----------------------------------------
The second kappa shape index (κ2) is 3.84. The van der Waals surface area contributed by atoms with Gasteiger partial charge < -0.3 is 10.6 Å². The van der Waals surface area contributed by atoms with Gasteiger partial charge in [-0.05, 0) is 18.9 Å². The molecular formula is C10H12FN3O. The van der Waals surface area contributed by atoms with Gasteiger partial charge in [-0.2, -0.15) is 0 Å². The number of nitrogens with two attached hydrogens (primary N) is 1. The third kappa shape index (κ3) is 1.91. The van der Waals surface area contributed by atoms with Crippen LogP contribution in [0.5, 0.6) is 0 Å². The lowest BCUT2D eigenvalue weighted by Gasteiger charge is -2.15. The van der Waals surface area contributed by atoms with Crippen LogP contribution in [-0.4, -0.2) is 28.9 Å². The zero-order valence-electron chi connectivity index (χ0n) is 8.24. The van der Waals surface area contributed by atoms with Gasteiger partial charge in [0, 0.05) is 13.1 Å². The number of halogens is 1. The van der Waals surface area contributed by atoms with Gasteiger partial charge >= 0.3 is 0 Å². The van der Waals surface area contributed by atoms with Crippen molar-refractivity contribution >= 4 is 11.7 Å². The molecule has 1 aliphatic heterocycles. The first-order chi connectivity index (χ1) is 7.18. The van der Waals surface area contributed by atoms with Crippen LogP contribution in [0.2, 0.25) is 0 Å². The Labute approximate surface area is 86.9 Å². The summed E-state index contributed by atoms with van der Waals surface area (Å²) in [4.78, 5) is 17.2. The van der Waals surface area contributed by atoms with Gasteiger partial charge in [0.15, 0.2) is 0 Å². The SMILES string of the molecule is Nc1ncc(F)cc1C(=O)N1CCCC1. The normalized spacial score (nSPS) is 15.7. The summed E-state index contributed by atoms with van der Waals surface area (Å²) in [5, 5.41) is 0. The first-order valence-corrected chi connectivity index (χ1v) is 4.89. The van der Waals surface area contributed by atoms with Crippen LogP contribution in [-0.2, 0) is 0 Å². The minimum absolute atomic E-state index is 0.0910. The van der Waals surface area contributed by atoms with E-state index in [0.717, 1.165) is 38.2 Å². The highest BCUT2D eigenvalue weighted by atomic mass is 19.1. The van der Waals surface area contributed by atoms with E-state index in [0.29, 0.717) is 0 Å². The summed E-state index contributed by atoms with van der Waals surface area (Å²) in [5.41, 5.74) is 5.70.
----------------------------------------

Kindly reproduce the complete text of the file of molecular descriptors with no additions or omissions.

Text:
The second kappa shape index (κ2) is 3.84. The van der Waals surface area contributed by atoms with Gasteiger partial charge < -0.3 is 10.6 Å². The van der Waals surface area contributed by atoms with Gasteiger partial charge in [-0.05, 0) is 18.9 Å². The molecular formula is C10H12FN3O. The van der Waals surface area contributed by atoms with Gasteiger partial charge in [-0.2, -0.15) is 0 Å². The number of nitrogens with two attached hydrogens (primary N) is 1. The third kappa shape index (κ3) is 1.91. The van der Waals surface area contributed by atoms with Crippen LogP contribution in [0.5, 0.6) is 0 Å². The lowest BCUT2D eigenvalue weighted by Gasteiger charge is -2.15. The van der Waals surface area contributed by atoms with Crippen LogP contribution in [-0.4, -0.2) is 28.9 Å². The zero-order valence-electron chi connectivity index (χ0n) is 8.24. The van der Waals surface area contributed by atoms with Gasteiger partial charge in [0, 0.05) is 13.1 Å². The number of halogens is 1. The van der Waals surface area contributed by atoms with Gasteiger partial charge >= 0.3 is 0 Å². The van der Waals surface area contributed by atoms with Crippen molar-refractivity contribution >= 4 is 11.7 Å². The molecule has 1 aliphatic heterocycles. The first-order chi connectivity index (χ1) is 7.18. The van der Waals surface area contributed by atoms with Crippen LogP contribution in [0.2, 0.25) is 0 Å². The Labute approximate surface area is 86.9 Å². The summed E-state index contributed by atoms with van der Waals surface area (Å²) in [4.78, 5) is 17.2. The van der Waals surface area contributed by atoms with Gasteiger partial charge in [0.15, 0.2) is 0 Å². The SMILES string of the molecule is Nc1ncc(F)cc1C(=O)N1CCCC1. The normalized spacial score (nSPS) is 15.7. The summed E-state index contributed by atoms with van der Waals surface area (Å²) in [5, 5.41) is 0. The first-order valence-corrected chi connectivity index (χ1v) is 4.89. The van der Waals surface area contributed by atoms with Crippen LogP contribution in [-0.2, 0) is 0 Å². The minimum absolute atomic E-state index is 0.0910. The van der Waals surface area contributed by atoms with E-state index in [0.717, 1.165) is 38.2 Å². The highest BCUT2D eigenvalue weighted by atomic mass is 19.1. The van der Waals surface area contributed by atoms with E-state index in [0.29, 0.717) is 0 Å². The summed E-state index contributed by atoms with van der Waals surface area (Å²) in [5.41, 5.74) is 5.70.